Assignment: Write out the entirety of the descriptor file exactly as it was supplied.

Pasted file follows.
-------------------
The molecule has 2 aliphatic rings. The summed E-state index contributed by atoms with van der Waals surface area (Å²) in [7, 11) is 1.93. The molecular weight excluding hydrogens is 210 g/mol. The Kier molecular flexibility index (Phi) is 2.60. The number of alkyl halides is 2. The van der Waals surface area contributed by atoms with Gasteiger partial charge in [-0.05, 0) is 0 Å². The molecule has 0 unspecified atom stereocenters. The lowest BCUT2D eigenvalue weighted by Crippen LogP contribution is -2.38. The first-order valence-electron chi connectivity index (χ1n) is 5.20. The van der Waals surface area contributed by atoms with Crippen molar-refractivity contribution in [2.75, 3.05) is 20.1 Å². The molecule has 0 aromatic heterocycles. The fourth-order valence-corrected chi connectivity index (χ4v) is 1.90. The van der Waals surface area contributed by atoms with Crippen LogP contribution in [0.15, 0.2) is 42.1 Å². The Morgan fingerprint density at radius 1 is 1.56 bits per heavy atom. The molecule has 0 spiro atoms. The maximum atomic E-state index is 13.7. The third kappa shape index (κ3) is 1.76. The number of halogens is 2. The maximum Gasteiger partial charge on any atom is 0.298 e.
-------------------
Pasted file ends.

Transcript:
The molecule has 2 aliphatic rings. The summed E-state index contributed by atoms with van der Waals surface area (Å²) in [7, 11) is 1.93. The molecular weight excluding hydrogens is 210 g/mol. The Kier molecular flexibility index (Phi) is 2.60. The number of alkyl halides is 2. The van der Waals surface area contributed by atoms with Gasteiger partial charge in [-0.05, 0) is 0 Å². The molecule has 0 unspecified atom stereocenters. The lowest BCUT2D eigenvalue weighted by Crippen LogP contribution is -2.38. The first-order valence-electron chi connectivity index (χ1n) is 5.20. The van der Waals surface area contributed by atoms with Crippen molar-refractivity contribution in [2.75, 3.05) is 20.1 Å². The molecule has 0 aromatic heterocycles. The fourth-order valence-corrected chi connectivity index (χ4v) is 1.90. The van der Waals surface area contributed by atoms with Crippen LogP contribution in [0.15, 0.2) is 42.1 Å². The Morgan fingerprint density at radius 1 is 1.56 bits per heavy atom. The molecule has 0 spiro atoms. The maximum atomic E-state index is 13.7. The third kappa shape index (κ3) is 1.76. The number of halogens is 2. The maximum Gasteiger partial charge on any atom is 0.298 e.